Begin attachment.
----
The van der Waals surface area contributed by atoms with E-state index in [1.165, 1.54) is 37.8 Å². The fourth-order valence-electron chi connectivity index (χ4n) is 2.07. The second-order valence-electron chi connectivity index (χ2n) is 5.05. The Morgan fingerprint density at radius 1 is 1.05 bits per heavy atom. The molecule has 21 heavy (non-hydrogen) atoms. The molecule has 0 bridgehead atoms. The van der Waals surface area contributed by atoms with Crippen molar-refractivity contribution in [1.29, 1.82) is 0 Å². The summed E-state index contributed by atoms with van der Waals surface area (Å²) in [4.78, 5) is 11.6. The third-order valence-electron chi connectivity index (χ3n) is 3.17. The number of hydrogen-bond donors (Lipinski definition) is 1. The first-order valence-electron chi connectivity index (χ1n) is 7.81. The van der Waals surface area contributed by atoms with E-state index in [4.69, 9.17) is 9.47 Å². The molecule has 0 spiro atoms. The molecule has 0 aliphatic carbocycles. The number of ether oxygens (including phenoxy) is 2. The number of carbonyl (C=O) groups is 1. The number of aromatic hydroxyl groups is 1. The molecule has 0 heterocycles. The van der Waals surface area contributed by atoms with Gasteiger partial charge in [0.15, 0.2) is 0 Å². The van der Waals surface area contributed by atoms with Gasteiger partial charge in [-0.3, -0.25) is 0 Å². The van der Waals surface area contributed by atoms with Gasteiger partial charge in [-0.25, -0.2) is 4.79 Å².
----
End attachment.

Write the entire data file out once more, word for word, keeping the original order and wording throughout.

The van der Waals surface area contributed by atoms with E-state index in [1.165, 1.54) is 37.8 Å². The fourth-order valence-electron chi connectivity index (χ4n) is 2.07. The second-order valence-electron chi connectivity index (χ2n) is 5.05. The Morgan fingerprint density at radius 1 is 1.05 bits per heavy atom. The molecule has 21 heavy (non-hydrogen) atoms. The molecule has 0 bridgehead atoms. The van der Waals surface area contributed by atoms with Crippen molar-refractivity contribution in [1.29, 1.82) is 0 Å². The summed E-state index contributed by atoms with van der Waals surface area (Å²) in [4.78, 5) is 11.6. The third-order valence-electron chi connectivity index (χ3n) is 3.17. The number of hydrogen-bond donors (Lipinski definition) is 1. The first-order valence-electron chi connectivity index (χ1n) is 7.81. The van der Waals surface area contributed by atoms with E-state index in [4.69, 9.17) is 9.47 Å². The molecule has 0 spiro atoms. The molecule has 0 aliphatic carbocycles. The number of ether oxygens (including phenoxy) is 2. The number of carbonyl (C=O) groups is 1. The number of aromatic hydroxyl groups is 1. The molecule has 0 heterocycles. The van der Waals surface area contributed by atoms with Gasteiger partial charge in [0.15, 0.2) is 0 Å². The van der Waals surface area contributed by atoms with Gasteiger partial charge in [-0.3, -0.25) is 0 Å². The van der Waals surface area contributed by atoms with Gasteiger partial charge in [-0.25, -0.2) is 4.79 Å².